Friday, June 8, 2018

You Never Do a Project...

...You Only Do the Next Step

Take, for example, this next step.  Pictured are a paint brush, stir stick, paper towel, silver paint, cup of water and two headlight castings.  All I did was paint the inside of the reflector silver.  That's it.

However, before I could get to that step I had to drill out the casting both through the center of the reflector and from below.  This will allow me to place a VERY tiny LED inside the casting which I can do now that the reflector has been painted.

The next step, however, is not to insert the LED, but to test the LEDs with the decoder and resistors to determine how bright I want them to appear.  Then I can insert the front LED and mount it to the boiler.  The rear light will need a bracket to be built before I can place it on the tender, but before I can do that I need to build the tender bunker and prime the tender to check the joints, etc. 

All these 'next steps' add up to a completed project - a beautiful locomotive I'm pleased to operate...but that means I need a layout to run it on, and rolling stock to pull, and industries to switch, etc.  There are many more next steps to come!

Monday, May 28, 2018

Fallburgh on the Back Porch

 My morning beverage, an Americano with cream

This is the time of year when the evenings and the mornings are beautiful, even if the midday heat is just a bit too much.  Our Spring was wet enough and warm enough for mosquitoes, but that doesn't deter me.  California skeeters seem to be slower and less aggressive than the quick little biters I grew up with in Florida.  Or maybe I'm just not as sweet as I used to be.  ha.

 My morning companion, Maggie

Anyway, I used the lovely weather as an opportunity to advance the progress on the Fallburgh Station kit.  I decided to build an interior.  This meant diverging from the instructions and using 1/32" plywood as full-wall bracing instead of square strip stock in the corners.  I will also be including a floor and ceiling that will serve as stiffeners to keep the walls from bowing, hopefully.  The coup de grace will be a strip of specialty stock I found in my pile of dollhouse wood that I will use as bracing disguised as crown molding.

 Walls coming together!

There will be an office, a waiting room and a baggage room on the first floor, along with an un-modeled stairwell to an un-modeled second floor.  That space will serve as a wiring conduit to run to LED lights in the ceiling.  No indoor plumbing, but electric lights!  I haven't decided how far I want to take the detailing inside, but there will be rudimentary furniture and some figures.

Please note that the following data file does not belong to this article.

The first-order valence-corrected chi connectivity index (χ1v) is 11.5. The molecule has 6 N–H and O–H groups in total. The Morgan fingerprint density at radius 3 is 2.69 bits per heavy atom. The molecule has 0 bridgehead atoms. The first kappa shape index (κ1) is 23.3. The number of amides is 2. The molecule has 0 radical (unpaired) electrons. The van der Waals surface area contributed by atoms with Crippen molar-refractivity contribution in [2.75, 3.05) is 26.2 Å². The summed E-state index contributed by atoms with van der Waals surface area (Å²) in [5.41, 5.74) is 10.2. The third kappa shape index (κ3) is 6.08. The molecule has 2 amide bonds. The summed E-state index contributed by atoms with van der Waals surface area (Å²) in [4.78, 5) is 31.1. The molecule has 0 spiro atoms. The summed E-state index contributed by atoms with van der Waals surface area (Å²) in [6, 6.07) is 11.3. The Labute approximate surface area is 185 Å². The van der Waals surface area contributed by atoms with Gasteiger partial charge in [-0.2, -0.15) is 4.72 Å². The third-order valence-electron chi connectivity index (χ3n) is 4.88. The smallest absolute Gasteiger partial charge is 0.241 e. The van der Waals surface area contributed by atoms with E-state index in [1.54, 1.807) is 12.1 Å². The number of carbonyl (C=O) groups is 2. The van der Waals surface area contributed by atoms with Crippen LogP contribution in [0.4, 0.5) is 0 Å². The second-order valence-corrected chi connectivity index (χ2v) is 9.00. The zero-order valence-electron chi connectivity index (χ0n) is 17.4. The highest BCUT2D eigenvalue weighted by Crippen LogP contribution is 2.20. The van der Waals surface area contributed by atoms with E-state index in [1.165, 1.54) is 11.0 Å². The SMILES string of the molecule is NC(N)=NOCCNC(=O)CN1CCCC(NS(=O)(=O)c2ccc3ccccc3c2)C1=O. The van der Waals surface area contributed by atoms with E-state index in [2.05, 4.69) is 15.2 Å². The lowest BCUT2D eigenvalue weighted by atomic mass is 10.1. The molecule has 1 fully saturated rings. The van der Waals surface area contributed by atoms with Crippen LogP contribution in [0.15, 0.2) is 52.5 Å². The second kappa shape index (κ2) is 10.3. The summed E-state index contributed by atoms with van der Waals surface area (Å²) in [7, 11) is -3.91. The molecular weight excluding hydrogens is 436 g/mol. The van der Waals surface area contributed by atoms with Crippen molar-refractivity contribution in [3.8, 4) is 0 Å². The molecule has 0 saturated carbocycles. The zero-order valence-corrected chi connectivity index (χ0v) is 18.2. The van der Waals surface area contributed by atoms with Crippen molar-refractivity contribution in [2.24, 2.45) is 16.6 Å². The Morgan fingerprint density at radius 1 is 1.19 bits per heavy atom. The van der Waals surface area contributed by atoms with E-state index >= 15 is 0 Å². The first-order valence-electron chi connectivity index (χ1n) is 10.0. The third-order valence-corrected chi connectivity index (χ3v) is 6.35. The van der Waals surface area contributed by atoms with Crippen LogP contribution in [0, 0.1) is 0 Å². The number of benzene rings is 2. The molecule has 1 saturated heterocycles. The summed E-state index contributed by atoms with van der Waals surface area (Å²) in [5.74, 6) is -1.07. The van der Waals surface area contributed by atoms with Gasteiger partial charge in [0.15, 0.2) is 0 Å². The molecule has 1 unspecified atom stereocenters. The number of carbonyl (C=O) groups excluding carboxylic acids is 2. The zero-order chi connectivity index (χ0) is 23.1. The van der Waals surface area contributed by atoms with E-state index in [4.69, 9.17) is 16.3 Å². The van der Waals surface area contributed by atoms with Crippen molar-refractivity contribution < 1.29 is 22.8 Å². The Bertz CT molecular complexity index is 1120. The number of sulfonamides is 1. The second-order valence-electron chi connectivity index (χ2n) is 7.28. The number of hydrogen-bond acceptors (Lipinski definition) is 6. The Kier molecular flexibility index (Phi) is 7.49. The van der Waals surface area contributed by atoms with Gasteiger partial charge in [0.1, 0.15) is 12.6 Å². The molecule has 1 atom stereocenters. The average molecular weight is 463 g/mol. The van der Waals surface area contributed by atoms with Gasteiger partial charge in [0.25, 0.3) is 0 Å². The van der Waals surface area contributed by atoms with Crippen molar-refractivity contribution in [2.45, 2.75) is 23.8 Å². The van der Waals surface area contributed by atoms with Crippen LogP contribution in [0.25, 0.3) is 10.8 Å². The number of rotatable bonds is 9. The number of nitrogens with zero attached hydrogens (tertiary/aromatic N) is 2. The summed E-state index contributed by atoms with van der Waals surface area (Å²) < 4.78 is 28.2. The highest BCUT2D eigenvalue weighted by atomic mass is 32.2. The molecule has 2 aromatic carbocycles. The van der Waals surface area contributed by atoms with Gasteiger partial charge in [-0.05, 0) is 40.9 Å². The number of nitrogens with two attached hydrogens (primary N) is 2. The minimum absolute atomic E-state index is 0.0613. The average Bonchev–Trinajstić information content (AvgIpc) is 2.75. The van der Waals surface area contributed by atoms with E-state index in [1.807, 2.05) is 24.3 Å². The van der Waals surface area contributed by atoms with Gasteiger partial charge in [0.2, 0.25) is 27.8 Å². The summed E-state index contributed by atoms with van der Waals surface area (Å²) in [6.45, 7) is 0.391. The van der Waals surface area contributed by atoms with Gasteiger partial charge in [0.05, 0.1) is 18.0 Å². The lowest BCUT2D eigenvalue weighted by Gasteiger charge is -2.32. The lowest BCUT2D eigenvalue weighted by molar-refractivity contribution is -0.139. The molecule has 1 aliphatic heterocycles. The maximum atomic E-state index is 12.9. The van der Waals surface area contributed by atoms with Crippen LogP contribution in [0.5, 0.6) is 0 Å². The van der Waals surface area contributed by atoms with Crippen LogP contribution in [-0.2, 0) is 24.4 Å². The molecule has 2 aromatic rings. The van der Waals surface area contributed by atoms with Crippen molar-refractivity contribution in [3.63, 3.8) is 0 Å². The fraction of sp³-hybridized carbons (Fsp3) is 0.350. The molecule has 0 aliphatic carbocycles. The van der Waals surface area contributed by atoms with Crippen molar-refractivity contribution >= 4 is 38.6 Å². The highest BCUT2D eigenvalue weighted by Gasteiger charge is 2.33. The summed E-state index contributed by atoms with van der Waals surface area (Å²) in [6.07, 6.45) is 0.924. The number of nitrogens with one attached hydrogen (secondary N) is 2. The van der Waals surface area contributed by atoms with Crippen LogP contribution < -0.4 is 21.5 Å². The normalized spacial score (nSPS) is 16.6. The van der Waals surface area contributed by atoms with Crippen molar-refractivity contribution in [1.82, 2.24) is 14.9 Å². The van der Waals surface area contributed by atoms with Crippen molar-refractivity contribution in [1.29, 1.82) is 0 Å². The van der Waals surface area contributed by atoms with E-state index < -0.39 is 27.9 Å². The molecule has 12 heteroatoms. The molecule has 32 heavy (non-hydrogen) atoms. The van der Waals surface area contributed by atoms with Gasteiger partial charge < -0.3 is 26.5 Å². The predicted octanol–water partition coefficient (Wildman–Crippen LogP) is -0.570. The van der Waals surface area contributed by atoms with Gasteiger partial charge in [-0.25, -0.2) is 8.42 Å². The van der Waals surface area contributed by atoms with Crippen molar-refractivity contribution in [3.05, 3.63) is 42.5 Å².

This kit has now passed what I am calling, the "structure kit Rubicon".  That is, the point of no return beyond which the kit will not go back in the box.  Most rolling stock will go back in the box it came in after you build it.  Most craftsman kit structures will not.  Alia Iacta Est. 

Wednesday, May 16, 2018

Craft Nite at Grace - Fallburgh

This is the first post in a sometimes series; probably monthly.  That's because once a month there's a craft night at my church, Grace Lutheran, Ukiah.  At my previous congregation in Washington there was a similar craft night where each person brings whatever they're working on, be it quilting or knitting or model building or toll painting, etc. and spends a few hours working and chatting and snacking.  It is a fellowship event with a craft theme.

I brought Fallburgh Station by Sequoia Models, along with my portable workbench and a handful of tools.  I spent about an hour cleaning castings with an Xacto blade and file.  Before I could get to the next step of trimming battens the boys got antsy and I took them home.  An hour entertaining themselves with paper crafts and snacks was about their limit.  Later in the week I pulled out the kit onto the back porch when the weather was lovely and did the batten trimming.  This is a photo in-process:


This is a great kit and I look forward to continuing to work on it whether on craft night or in between, so posts about the station will be sporadic.  Work continues on the Mogul, and I'll update that thread soon.



Saturday, May 5, 2018

Put a Smile on Your Face

I had originally thought I might replace the boiler front, or smokebox door.  However, my desire to use as many original parts as possible won the day and I began to work on the factory installed part.  I carefully trimmed away the cast wiring conduit for the former headlight.  A paper punch provided the right diameter styrene circle to fill the opening left by the headlight.  I had a brass number plate casting in my parts box.